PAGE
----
GAPC 2017: Strengthening Ghana’s alcohol regulations

In a country with 357,000 people 15 years old and above engaging in heavy drinking, Issah Ali believes there is need for a stronger national focus on prevention and on keeping people healthy.

“While it’s astounding that the per capita consumption of pure alcohol among heavy drinkers in Ghana stood at 20 litres of pure alcohol in 2010, we are working hard to change these statistics and protect these drinkers from the harmful effects of alcohol,” said Mr Ali.

Issah Ali is the executive director of Vision of Alternative Development (VALD), a non-government organisation in the Republic of Ghana which supports local developments and initiatives in advocating for tobacco control and health issues across all levels of society.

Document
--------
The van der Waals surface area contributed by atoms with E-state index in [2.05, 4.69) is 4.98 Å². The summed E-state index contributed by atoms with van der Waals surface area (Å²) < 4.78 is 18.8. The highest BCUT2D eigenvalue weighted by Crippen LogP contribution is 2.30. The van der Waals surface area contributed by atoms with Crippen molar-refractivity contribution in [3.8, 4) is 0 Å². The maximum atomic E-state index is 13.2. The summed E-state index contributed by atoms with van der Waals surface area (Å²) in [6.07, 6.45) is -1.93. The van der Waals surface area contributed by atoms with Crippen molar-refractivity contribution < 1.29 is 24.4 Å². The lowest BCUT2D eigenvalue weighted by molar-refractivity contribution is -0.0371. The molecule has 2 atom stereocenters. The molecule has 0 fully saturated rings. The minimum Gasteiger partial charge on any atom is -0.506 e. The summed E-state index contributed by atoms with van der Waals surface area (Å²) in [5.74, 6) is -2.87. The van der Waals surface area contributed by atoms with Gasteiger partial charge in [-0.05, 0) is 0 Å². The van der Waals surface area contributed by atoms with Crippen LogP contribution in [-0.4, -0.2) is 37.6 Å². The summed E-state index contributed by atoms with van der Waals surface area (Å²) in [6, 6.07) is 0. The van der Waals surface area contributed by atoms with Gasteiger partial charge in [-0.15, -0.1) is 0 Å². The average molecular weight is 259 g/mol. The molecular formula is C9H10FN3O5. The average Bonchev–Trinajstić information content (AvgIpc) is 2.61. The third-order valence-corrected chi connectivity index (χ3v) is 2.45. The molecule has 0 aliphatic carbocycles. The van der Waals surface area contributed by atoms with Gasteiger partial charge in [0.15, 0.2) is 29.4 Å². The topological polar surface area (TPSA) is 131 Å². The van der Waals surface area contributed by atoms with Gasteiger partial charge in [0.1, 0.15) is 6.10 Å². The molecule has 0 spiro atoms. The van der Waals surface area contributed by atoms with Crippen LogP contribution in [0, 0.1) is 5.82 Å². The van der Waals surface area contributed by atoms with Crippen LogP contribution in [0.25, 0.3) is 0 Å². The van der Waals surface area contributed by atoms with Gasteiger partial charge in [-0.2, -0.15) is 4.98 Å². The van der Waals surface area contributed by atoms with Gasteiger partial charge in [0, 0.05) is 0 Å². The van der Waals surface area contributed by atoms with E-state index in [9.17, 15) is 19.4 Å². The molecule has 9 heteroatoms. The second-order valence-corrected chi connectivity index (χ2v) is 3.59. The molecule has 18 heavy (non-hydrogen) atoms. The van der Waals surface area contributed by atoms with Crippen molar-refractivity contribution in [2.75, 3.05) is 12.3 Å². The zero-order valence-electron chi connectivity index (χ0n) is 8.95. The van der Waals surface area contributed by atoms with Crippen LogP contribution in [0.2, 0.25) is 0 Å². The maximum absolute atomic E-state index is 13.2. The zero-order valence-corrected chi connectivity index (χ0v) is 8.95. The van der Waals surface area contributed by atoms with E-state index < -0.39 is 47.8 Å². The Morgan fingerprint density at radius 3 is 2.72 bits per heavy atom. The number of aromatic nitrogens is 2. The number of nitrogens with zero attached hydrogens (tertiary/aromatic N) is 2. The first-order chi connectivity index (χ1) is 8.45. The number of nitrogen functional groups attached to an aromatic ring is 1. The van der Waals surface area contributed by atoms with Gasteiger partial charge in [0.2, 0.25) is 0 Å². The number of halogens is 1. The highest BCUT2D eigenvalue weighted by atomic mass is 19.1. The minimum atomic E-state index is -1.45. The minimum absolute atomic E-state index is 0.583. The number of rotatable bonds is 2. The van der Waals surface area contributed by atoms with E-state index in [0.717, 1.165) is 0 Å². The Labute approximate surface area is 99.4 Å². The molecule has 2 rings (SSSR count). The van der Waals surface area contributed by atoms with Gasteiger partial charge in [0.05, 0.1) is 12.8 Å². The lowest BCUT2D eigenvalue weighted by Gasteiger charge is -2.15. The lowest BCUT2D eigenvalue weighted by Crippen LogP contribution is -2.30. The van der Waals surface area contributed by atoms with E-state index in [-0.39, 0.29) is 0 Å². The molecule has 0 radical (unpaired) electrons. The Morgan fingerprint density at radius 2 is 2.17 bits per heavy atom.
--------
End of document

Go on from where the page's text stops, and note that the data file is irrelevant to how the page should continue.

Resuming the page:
In his Global Alcohol Policy Conference (GAPC) presentation, Strengthening Ghana’s Alcohol Regulations, Mr Ali addressed the evidence-based processes used to strengthen Ghana’s alcohol regulations and reduce the number of vulnerable people who have access to alcohol.

“In examining global best practice, we were able to strengthen previous weak provisions on marketing and vested interest in the alcohol Legislative Instrument, so they can now meet global best practice standards,” said Mr Ali.

Mr Ali’s second presentation, Exposing Guinness underage drinking awareness campaign in high schools in Ghana, outlined effective ways of integrating social media in alcohol policy advocacy among youth in West Africa.

In this short video, filmed at GAPC 2017 in Melbourne, Mr Ali will share some insights about his work and how Ghana’s Government, in the absence of a legal framework to minimise alcohol harm and health risks, has implemented necessary the administrative steps to minimise alcohol-related harm.


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